The Canarian wines were the main income source during three centuries.
The first grape fruit plants arrived on the island in the XV century with the Spanish conquerors and European colonizers, and thanks to the variety of its origins, the best wine stocks were introduced in the Canaries from Europe, which explains the variety richness existing on the islands.
The privileged geographical situation of the Canaries, as a joining point of three continents, favoured merchants, pirates and adventurers to discover and spread the delights of the Canarian wines. Particularly outstanding was the delicious Malvasía wine.
Between the XVI and the XVII centuries the Canarian wines played a very important role in the economy of the islands. Since this time the Canaries exported its famous “Canary Wine” to England and between the XVII and the XVIII the Canary wines reached their maximal splendour by exporting them to various continents.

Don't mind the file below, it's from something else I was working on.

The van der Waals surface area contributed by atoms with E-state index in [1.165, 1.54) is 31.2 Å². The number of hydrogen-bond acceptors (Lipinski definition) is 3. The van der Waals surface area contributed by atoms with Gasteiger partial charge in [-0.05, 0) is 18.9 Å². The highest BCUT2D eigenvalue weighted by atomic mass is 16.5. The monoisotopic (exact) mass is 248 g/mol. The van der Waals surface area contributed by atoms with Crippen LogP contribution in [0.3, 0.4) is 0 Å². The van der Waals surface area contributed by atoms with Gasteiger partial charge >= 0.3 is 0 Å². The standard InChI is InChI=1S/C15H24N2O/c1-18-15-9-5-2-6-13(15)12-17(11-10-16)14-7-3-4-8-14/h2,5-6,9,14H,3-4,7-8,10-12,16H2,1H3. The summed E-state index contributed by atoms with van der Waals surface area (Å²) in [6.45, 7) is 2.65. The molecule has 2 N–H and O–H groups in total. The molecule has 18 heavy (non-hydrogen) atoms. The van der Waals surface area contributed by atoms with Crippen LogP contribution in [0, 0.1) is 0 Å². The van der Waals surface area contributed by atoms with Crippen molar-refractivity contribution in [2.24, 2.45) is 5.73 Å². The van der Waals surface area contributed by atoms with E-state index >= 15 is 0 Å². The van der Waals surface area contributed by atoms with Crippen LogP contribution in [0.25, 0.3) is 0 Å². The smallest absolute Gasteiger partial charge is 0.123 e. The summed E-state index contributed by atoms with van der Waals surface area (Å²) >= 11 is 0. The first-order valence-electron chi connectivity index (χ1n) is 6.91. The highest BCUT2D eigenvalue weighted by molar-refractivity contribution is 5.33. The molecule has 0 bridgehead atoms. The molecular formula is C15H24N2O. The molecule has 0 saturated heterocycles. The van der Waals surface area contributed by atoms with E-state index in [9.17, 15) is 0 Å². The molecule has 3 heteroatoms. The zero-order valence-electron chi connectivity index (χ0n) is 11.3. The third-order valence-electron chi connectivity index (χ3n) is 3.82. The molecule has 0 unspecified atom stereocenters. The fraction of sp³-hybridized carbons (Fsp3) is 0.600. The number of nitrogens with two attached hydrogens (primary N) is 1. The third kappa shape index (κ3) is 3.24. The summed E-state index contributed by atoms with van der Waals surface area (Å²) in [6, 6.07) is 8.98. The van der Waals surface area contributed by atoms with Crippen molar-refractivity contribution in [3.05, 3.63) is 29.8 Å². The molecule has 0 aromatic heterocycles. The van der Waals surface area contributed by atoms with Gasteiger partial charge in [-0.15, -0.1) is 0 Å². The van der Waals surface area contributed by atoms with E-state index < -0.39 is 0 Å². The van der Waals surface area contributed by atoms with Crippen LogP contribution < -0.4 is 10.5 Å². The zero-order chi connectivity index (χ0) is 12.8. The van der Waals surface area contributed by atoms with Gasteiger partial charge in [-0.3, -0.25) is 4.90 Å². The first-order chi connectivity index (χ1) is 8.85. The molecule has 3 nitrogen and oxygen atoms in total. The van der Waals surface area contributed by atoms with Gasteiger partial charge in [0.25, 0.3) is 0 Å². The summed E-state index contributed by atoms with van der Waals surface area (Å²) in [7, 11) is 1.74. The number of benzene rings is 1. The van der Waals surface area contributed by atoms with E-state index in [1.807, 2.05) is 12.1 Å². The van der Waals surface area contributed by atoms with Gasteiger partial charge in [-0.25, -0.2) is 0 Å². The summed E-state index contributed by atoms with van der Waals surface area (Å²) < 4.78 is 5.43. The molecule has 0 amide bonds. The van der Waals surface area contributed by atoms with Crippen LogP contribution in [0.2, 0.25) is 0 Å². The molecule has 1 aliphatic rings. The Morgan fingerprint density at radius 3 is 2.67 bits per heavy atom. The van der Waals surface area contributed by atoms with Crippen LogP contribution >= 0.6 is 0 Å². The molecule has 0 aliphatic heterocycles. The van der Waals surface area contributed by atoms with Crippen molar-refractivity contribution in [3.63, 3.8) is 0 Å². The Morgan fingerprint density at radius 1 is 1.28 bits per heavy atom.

The Malvasía wine was a luxury product that was served in the tables of the main European monarchies and in the banquets of noble and middle class people in Europe and Latin America. The Canary wines became the most important source of richness on the islands over three centuries.
The prestige that some of the varieties of the Canarian wines reached, like the Malvasía wine, was such, that masters of literature like Shakespeare, Góngora or Walter Scott mention them in their works.
During the XIX century the export of the Canarian wines started to decline due to legal custom and commercial tensions with Great Britain. The volcanic eruption in 1706 that ended with the town of Garachico, the main exporting port of the Canary wines, and the devastating plagues of Oídio and Mildiu in the XIX century put an end to this magnificent trade.
Nowadays the Canarian wines have recovered their splendorous past and the Canaries continue being a exceptional viticulture reserve that counts on more than 15,000 hectare of cultivated wine yards classified in ten origin denominations.
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